Love and HonourSet in war-torn Afghanistan and Pakistan, Hearts and Minds is both a tragedy and a love story, combining elements of The Kite Runner, The Deer Hunter and Paradise Now.

The core of the film is one man’s attempts to save the soul of his brother and stay true to his ideals. When Ahmed Khan returns to Jalalabad from Pakistan following the defeat of the Taliban, his world is suddenly shattered when a rogue US missile, targetted at a Taliban leader, wipes out his family on his wedding night.

Devastated, he returns to Lahore with his younger brother, Turan, who becomes increasingly radicalised and is recruited by Al-Qaeda to train child suicide bombers. Following the murder of a Chief Inspector and the slaughter of numerous innocent bystanders, Ahmed drugs and kidnaps Turan and returns to Afghanistan where he starts the painful task of rebuilding their lives through the restoration of the family farm.

Turan’s rehabilitation appears almost complete when he falls in love with Farishta, the daughter of a neighbouring farmer but this ends tragically when a firefight between the Taliban and US jets results in her death despite Turan’s attempts to save her. Consumed with hatred and vengeance, Turan rejoins the Taliban and sets out to launch a suicide attack on a bus filled with delegates returning from a major Peace Conference in Kabul. Only when he is about to detonate the bomb does he realise that his brother is also on the bus.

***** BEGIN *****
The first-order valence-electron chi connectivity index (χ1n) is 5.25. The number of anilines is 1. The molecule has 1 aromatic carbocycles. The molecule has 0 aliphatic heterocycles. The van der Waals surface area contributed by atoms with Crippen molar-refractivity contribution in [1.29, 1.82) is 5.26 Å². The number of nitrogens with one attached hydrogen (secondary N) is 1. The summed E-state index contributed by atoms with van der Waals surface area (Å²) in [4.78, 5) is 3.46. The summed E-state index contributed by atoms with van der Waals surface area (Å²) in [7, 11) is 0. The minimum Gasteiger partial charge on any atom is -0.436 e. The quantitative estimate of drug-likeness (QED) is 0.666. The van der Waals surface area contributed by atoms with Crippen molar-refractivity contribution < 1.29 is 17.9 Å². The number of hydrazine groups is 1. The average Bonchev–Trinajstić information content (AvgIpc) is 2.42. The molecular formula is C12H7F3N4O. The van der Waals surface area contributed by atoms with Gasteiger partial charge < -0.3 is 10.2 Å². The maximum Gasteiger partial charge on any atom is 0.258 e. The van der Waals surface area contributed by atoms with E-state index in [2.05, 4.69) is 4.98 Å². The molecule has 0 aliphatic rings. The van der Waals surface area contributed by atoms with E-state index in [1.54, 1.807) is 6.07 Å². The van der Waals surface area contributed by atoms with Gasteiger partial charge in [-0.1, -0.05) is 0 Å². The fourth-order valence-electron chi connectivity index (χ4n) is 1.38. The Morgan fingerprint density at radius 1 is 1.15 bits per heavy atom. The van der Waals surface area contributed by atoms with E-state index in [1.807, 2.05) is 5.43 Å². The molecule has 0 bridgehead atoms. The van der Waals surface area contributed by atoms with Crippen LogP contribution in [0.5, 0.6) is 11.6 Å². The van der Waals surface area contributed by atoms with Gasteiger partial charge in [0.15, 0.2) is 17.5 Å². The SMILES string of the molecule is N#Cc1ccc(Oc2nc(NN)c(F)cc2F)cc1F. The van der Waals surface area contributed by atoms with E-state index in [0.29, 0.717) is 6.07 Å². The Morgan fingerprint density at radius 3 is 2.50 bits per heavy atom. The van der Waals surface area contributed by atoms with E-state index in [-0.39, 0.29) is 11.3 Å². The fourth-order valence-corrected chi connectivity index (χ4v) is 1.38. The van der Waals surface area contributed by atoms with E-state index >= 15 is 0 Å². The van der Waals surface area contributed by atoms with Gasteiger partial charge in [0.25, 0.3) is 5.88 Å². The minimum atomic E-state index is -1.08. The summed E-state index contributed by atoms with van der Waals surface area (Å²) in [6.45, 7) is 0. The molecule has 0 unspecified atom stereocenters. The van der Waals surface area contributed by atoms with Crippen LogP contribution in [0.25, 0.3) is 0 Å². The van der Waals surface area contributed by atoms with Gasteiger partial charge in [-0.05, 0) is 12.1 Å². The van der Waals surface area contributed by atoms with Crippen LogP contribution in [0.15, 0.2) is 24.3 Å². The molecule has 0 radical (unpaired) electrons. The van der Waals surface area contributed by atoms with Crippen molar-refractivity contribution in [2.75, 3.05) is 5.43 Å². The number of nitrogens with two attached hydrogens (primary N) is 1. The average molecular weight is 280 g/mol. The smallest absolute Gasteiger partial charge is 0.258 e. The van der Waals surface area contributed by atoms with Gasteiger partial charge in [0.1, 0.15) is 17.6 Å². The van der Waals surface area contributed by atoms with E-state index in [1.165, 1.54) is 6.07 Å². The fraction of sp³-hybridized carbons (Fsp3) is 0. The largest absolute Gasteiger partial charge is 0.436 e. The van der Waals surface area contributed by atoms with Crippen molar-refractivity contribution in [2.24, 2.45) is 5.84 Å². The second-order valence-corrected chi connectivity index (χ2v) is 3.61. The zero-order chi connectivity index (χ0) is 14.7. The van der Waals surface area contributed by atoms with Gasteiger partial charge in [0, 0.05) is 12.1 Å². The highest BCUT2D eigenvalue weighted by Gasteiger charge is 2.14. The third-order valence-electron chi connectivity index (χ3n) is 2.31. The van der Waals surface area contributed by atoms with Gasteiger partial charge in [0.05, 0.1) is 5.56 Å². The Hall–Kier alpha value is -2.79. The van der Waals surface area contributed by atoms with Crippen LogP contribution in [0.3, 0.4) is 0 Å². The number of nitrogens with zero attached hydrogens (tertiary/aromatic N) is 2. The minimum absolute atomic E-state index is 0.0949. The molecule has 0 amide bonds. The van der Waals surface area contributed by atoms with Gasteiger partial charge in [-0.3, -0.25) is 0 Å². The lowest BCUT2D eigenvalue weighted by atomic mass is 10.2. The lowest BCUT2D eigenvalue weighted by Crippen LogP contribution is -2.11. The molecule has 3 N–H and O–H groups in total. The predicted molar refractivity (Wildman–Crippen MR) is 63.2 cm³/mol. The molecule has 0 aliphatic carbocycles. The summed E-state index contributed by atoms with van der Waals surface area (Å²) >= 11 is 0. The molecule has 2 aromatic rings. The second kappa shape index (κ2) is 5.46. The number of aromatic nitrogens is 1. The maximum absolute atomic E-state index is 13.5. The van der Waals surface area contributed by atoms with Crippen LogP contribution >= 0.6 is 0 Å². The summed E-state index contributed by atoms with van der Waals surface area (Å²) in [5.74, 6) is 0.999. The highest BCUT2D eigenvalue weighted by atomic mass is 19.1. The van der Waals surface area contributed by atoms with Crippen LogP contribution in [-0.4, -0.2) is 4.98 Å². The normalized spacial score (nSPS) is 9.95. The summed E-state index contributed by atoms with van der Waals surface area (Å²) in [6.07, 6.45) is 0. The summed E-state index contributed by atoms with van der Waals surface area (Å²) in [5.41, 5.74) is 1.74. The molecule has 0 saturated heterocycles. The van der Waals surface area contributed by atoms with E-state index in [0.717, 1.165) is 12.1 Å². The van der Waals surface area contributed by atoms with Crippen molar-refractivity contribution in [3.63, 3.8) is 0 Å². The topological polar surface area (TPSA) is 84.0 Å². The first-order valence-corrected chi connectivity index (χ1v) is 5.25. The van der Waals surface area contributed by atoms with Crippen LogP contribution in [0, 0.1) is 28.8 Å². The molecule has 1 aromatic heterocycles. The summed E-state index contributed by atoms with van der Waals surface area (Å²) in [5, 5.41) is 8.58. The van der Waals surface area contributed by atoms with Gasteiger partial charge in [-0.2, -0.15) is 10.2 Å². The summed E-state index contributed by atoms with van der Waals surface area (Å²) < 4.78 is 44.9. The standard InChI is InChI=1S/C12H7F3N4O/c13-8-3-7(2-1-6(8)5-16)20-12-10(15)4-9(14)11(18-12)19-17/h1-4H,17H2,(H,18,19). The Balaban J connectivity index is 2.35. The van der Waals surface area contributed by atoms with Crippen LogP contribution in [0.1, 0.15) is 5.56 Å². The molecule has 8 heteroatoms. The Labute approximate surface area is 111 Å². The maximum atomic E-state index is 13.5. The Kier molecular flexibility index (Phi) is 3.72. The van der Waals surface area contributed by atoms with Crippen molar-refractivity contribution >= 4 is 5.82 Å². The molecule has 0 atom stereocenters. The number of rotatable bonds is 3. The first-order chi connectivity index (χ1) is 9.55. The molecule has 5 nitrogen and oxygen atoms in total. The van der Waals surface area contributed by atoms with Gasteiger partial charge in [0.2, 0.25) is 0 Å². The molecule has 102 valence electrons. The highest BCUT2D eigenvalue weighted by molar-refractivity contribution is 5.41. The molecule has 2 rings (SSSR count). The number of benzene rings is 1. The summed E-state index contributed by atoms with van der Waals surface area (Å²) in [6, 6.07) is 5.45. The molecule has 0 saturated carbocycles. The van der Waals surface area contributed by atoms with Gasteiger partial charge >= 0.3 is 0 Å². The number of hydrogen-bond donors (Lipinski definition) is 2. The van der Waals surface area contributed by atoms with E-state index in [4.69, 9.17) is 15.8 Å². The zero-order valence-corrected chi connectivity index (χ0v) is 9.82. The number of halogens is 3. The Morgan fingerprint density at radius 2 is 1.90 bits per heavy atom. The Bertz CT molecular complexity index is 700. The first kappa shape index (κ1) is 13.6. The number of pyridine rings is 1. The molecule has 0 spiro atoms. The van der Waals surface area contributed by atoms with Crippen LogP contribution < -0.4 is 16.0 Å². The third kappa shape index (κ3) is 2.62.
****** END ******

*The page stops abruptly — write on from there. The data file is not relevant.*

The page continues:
The emotional heart of the film relates to the love affair between a young British soldier, John Scholes, and an older nurse, Rachel Lockwood, whom he initially encounters on his flight to Afghanistan. Fragile and unprepared, his first engagement with the enemy exposes his darkest fears and he is overwhelmed by the brutality and futility of war. Wounded and re-assigned to escort duties, he gradually falls in love with Rachel, who harbours an inner secret about herself and the death of his older brother. Rachel’s decision to join the bus at the last minute threatens to bring their relationship to a sudden, tragic end.

The film also has a very strong geo-political element and pits the US President’s emissary, Ruth Stanford, against the staunch Republican, Mitchell, who will stop at nothing to prevent the American withdrawal from Afghanistan. His ally, Colonel Andersen, also harbours a hidden secret and he will sacrifice anybody, including Mitchell and the Peace Delegates for his own ends.

© Graham  Walker 2012


Photo courtesy of Flickr user carlmontgomery